Pigs are the Best Thing Ever

The thing about pigs is that we can all agree that they are fandamntastic. When all else fails, the pigs will bring us together. Lord G, Lady G, baby George, li’l Marigold, who was “aching to see the pigs” quoth Lady Edith, who got out of the pig-viewing so that she could head to London and be abused by her editor instead of Mary for a change, the village farmers, the farming villagers, the under-butlers and second footmen, ladies maids and the Bateses — the pigs will bring everyone together.

Not sure how Lady Rosalind/Rosamund feels about pigs, but we’ll bring her around soon enough. Did she make it to the fat stock show at Moulton? No? You don’t know what a fat stock show is? Well it’s an opportunity to say pigs a lot. How many times can we all utter the word pigs in this episode? I dunno but let’s go for a million!

Oh that fat stock show! What a time everyone had! Them was some doings! Pigs to look at and give ribbons to PLUS a game of nine pins to play! Pins and pigs go together like nobody’s business. The pigs were so enchanting that Poor Edith failed to notice that her ill-gotten daughter had disappeared. The only one to show sense in that entire nightmare of a climactic scene (yes! the pig show was intended to be the crux of the whole episode) was Mrs. Drew. She absconded with Li’l Marigold heading back to the farm where a comfortable couch and a cup of tea awaited. When confronted by the Crawley Car stuffed with aristocrats, spilling out from all sides like clowns at a circus, Mrs. Drew gave a simple explanation for the kidnapping.

“She was bored, so I took her home.” she shrugged.

Yes! Yes, we are all bored! We are all bored to tears. Please take us home, Mrs. Drew. Take us home, and tuck us in, and when we wake up, Groundhog Day will be over, and the pigs will have disappeared, and we will never ever ever again have to hear Anna say a line like the one she said to Mary, a few nights before the Fat Stock Pig Show:

“You’ll have the last laugh m’lady. When you show up with the pigs in tow.”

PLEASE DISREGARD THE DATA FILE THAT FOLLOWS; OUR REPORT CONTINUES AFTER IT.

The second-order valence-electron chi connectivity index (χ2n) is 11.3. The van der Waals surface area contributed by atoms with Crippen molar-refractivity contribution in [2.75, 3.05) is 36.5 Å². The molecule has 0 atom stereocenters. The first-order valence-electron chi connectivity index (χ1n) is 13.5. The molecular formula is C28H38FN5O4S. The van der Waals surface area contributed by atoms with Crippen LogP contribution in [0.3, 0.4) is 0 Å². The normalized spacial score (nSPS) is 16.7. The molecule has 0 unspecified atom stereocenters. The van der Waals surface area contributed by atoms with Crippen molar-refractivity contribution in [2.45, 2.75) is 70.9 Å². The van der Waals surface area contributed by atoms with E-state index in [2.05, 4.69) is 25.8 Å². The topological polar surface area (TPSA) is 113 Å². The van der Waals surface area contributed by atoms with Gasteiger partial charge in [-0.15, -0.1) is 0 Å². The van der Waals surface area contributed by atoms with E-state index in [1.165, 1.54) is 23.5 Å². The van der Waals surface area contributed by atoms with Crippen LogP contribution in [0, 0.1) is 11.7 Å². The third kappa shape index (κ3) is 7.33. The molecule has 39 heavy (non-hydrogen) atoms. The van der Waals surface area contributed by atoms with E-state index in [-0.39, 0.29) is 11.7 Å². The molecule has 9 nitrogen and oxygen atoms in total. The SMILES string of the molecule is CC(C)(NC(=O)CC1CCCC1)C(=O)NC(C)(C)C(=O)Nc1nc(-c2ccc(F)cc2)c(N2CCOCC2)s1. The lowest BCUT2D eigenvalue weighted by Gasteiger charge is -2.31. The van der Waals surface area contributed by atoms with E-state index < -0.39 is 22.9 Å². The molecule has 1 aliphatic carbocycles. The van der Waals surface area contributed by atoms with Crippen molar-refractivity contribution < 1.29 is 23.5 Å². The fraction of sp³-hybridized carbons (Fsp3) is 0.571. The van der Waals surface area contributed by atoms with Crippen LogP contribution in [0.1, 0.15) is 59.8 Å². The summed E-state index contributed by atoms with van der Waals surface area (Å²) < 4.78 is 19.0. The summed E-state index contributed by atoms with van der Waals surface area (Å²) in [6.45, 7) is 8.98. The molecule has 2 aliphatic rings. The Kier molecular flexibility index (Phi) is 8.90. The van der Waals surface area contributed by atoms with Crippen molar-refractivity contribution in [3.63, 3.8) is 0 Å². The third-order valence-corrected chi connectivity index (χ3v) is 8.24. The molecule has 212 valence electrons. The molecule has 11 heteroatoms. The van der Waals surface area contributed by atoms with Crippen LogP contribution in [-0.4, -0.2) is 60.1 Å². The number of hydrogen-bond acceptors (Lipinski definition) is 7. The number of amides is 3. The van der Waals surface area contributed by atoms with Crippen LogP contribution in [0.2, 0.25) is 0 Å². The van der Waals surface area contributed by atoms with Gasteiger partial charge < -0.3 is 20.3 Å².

Oh please. Make it stop.

Next Week:

Who cares? I don’t know. Something about Li’l Daisy Snackcakes, the socialist-mathematician, and Old Man Mason moving into the Drew’s pigsty, Edith and a feller, blah blah blah. Just close your eyes and think of England.


Downton Abbey, Season 6, Episode 1: The Birds & the Bees & Mrs. Hughes

The Beginning of the End

Who among you didn’t get a little lump in your throat at the opening credits, knowing that this is the last first time you’ll watch a brand-new Downton Abbey in a brand-new year? For the last six years we’ve anticipated this show every January; it gave us something to look forward to as we emerged from the holidays. And now it is all coming to an end.

It is coming to an end — just like all them big ol’ English country houses came to an end, the ones packed with furniture and paintings and silver, with servants stacked from cellars to rafters like cordwood. Sometimes you just got to call it, to quote Lord Neighbor-who-auctioned-off-his-stuff: you’ve got to “stop hanging on to what is no longer supportable”. And lest we all get too sentimental, let us remember that Downton Abbey, however wonderful the show once was, is no longer supportable. It’s time to put the old girl down. But first! We shall enjoy many last suppers around the table with the Family Grantham, many below-stairs antics, and many, many discussions about how the times just continue to change and change and change.

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Countdown to 2016…

Hey, People of the Internet.

In the waning moments of 2015, I want to wish all of you a Happy New Year, and share this video that my brother made with our nieces and nephews offering a nostalgic take on Old Times Past. See you back here on Monday, January 4th for our last first episode recap of Downton Abbey. (I’m making choking sounds as I type this: half in relief, half in grief.)

Downton Abbey: Season 5, The Finale: Mary Sings Like a Bird

Well, we made it, folks. The season is over and we say farewell to the House of Grantham until the Year of our Lord 2016, just ten short months away. I’ve had a week to recover from the prospect, and think I’m ready to review what happened in the season finale. That is, if I can remember it.